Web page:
What is going to happen to me? How is this treatment going to affect me? Is my insurance going to cover all of this? What if treatment doesn’t work?? What if the cancer comes back? I’m sick and the treatment is making me feel even worse; how am I going to continue to work and take care of my kids? How am I going to find the energy to cook meals for my family? How am I going to clean my house?
That is a lot to deal with, but, honestly, some of it should not fall onto the cancer patient’s shoulders at all. These women have to focus so hard on kicking cancer’s a$$ that they shouldn’t be burdened by concerns about things like cooking meals for their families or cleaning their house. My personal view is, if you really want to support a friend or family member who is facing a cancer battle, you should think about ways you can ease the burdens of daily life so they can concentrate completely on the one thing that matters: getting well.
This may mean offering to bring them a meal, buy groceries for them, walk their dog, or drive their kids to soccer. Anything that seems “routine” to you is probably something that they could really use some help with. Another thing you can do—and this won’t cost you a thing—is tell them about a fabulous program called “Cleaning for a Reason.”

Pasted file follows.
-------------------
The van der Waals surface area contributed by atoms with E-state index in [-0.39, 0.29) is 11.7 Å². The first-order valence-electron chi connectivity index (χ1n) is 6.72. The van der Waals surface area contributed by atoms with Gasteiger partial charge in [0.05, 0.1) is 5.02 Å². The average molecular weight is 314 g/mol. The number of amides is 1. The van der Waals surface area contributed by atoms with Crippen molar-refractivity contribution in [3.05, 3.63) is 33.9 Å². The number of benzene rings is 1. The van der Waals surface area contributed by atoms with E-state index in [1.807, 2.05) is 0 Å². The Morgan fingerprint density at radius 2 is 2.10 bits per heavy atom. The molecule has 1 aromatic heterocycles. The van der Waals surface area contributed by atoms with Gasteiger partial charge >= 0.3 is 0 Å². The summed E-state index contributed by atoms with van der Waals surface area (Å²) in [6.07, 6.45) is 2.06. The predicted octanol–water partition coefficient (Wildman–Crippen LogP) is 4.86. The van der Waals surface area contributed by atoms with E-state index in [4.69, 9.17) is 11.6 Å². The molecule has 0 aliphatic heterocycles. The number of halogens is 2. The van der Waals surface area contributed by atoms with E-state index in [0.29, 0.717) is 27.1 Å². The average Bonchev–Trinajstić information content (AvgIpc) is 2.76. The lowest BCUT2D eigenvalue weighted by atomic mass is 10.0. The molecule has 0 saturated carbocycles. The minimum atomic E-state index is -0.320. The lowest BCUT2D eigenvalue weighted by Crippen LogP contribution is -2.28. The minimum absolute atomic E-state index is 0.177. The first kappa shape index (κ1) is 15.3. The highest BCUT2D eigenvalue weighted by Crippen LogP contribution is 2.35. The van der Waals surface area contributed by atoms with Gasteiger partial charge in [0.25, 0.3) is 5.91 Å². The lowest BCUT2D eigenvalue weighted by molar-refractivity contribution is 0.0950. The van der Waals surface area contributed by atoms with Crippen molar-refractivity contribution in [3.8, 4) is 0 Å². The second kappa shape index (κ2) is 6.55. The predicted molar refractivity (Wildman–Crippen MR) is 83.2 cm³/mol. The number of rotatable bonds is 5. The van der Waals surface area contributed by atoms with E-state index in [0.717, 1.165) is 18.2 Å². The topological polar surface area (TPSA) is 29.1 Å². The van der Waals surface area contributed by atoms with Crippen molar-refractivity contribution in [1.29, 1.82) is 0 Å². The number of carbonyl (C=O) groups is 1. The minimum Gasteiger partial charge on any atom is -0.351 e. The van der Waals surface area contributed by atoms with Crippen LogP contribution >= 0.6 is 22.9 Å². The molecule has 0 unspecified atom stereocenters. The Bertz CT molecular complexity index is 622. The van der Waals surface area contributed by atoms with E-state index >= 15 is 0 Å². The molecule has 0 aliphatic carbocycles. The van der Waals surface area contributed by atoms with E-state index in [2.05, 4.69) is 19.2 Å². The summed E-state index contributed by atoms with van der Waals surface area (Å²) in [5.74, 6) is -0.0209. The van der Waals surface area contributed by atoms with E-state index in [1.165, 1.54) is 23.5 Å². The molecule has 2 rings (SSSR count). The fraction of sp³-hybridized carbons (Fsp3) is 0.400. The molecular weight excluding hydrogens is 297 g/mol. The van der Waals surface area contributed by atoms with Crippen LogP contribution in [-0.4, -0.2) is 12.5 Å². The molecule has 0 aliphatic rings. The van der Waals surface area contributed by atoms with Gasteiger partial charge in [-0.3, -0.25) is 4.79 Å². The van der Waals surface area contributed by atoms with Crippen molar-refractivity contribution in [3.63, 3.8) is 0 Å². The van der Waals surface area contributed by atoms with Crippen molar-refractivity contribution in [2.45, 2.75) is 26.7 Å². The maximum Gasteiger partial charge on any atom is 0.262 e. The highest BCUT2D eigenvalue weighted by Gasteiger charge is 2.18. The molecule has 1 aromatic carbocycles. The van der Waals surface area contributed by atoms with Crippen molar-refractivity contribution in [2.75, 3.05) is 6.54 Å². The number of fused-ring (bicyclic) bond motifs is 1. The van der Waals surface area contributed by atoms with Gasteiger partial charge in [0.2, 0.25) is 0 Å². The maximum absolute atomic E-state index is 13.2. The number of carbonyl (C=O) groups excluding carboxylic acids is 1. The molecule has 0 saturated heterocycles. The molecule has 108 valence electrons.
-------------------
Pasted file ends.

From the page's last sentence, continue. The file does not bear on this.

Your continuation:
The Cleaning for a Reason Foundation provides free house cleaning for women who are going through cancer treatments. Immaculate Clean is a proud and active partner of the Cleaning for a Reason Foundation, committed to helping women in the local community during their time of need by providing free cleaning services. The way it works is rather simple: A patient who is undergoing cancer treatments can register via the website at cleaningforareason.org. Based on a participating cleaning company’s availability, they will receive a total of two free general cleanings.
It may sound like such a simple thing, but in reality, to be able to give a cancer patient the gift of a clean home does much more than just ease a little of her workload. The peace that comes with a clean, uncluttered, fresh-smelling environment can do wonders for a patient’s spirit! It’s better for her health, too!
So, whether or not you’re wearing pink, I’m going to encourage you to spread some awareness about this important free service this Pinktober®, and take some action to help a cancer patient you may know in a meaningful way!